FAA time-off/no-fly regs [for the ATP], nahhhhh.

Doc Tony


Chip, ZTL

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  #45  
Old August 19th 03, 05:51 PM
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Chip Jones wrote:



I disagree with you here. I do not use the phraseology "immediately" unless
I am worried about an imminent collision. In 13 years of ATC, I have used
"immediately" probably less than twenty times. In order for the baron to
slip behind the VFR, he did not need to turn 90 degrees, he only needed to
turn 45 to 50 degrees right. I assumed that combining "immediately" with a
suggested 80 degree right turn, there was the highest probability of a
successful outcome for the Baron. In the event, the left turn of 20 or 30
degrees that the Baron pilot executed in the event was insufficient to keep
his target from merging with the intruder.

Chip, ZTL


I guess had he been above 10,000 you could have used the merging target provisions of
the 7110.65?

  #46  
Old August 19th 03, 07:00 PM
Scott Lowrey
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"Chip Jones" wrote:
The other day, I had an air traffic situation ...


Sorry to sound like a cheerleader, but this has been a great thread.
Always interesting to hear things from the ATC point of view.

BTW, Chip, do you know Don Brown? I believe he also works ZTL. As a
rookie pilot just venturing into the wide world of ATC, I've learned a
lot from his "Say Again?" columns at AvWeb.

-Scott
  #47  
Old August 19th 03, 07:31 PM
Steven P. McNicoll
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"Capt. Doug" wrote in message
...

While your scenario may be right on the money, let me point out that some
pilots will claim to be IMC even when there isn't a cloud in the sky.

Their
reasoning is that by doing this, it keep the onus of seperation on the
controller. We both know this isn't quite how it works, but then again, a
chimpanzee flew Mercury 7.


A chimpanzee did not fly Mercury 7. The chimpanzee "Ham" flew on
Mercury-Redstone 2 and the chimpanzee "Enos" flew on Mercury-Atlas 5.
Mercury-Atlas 7 was flown by Scott Carpenter.


  #48  
Old August 19th 03, 07:40 PM
Steven P. McNicoll
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wrote in message ...

I guess had he been above 10,000 you could have used the merging target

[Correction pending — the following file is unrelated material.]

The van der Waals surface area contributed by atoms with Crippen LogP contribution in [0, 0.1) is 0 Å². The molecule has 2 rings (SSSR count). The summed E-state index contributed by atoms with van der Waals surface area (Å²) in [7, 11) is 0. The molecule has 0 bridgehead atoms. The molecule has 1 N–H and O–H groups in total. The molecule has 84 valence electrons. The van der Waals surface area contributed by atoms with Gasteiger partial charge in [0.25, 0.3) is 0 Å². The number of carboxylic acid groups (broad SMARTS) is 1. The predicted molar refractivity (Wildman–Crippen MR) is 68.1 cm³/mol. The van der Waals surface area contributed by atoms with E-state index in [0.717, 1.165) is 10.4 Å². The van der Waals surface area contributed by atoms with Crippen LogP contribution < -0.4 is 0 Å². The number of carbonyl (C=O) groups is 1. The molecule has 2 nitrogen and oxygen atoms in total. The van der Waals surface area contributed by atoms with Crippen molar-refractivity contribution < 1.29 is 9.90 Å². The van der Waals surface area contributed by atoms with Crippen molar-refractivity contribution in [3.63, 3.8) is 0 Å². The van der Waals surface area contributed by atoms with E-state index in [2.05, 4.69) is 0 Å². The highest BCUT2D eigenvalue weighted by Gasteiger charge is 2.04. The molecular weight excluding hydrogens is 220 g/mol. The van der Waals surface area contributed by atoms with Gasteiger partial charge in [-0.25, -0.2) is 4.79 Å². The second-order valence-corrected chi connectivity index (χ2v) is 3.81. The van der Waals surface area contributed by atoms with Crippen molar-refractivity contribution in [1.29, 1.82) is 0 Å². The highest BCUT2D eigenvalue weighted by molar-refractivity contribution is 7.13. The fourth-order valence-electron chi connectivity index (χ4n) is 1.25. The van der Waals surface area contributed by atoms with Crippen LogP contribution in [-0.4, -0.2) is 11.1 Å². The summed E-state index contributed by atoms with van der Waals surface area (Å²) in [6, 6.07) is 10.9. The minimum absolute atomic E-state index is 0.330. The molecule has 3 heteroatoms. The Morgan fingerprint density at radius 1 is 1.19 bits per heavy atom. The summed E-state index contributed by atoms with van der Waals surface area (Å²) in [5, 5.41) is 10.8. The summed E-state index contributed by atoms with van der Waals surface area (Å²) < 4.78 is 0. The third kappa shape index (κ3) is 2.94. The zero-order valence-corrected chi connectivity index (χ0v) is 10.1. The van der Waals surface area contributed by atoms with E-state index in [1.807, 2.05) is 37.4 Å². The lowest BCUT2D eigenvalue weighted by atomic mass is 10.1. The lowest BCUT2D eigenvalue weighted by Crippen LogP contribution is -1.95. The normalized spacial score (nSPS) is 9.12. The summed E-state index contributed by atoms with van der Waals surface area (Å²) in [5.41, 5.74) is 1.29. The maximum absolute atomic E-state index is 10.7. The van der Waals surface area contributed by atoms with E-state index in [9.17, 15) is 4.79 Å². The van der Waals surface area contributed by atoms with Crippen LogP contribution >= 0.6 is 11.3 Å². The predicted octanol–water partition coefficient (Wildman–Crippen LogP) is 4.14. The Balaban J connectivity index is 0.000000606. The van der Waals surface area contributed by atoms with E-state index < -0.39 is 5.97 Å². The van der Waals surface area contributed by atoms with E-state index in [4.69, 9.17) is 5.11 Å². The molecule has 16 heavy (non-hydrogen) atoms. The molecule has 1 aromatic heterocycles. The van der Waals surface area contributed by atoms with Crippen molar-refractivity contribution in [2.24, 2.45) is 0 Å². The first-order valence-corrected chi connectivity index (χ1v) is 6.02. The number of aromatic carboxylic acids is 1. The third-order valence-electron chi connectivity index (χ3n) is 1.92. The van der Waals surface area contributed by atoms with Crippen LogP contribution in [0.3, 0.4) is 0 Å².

provisions of the 7110.65?


How so?

Merging target procedures apply to radar identified aircraft.


  #49  
Old August 19th 03, 08:11 PM
Ben Jackson
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In article ,
Snowbird wrote:
If you *believed* that he was really in
the soup, why not just pretend the VFR target was a lost-comms IFR
guy and gotten the Baron out of the way?


Just to point out here, Chip isn't working the "VFR" target, he


I know, but it worries me that just because the VFR-in-IMC guy is
breaking the rules, the controller is left in a position where due
to regulations and habit/mindset he is unable to resolve[*] a traffic
situation that would otherwise be routine. In software this is one
of those "can't happen" cases. You "can't" have a guy in IMC that's
not on an IFR flightplan converging with an IFR plane. So the regs
don't allow for it and anyone evaluating the situation tries to make
it fit into one of the other categories instead.
[*] obviously no metal was bent here, but the Baron used his emergency
authority to deviate from his clearance trying to get out of the way.

--
Ben Jackson

http://www.ben.com/
  #50  
Old August 19th 03, 08:23 PM
Steven P. McNicoll
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wrote in message ...

"5-1-8 Merging Target Procedures
a. Except while they are established in a holding pattern, apply merging
target procedures to all radar identified:

1. Aircraft at 10,000 feet and above.

2. Turbojet aircraft regardless of altitude."


I'm familiar with the paragraph, you haven't answered my question.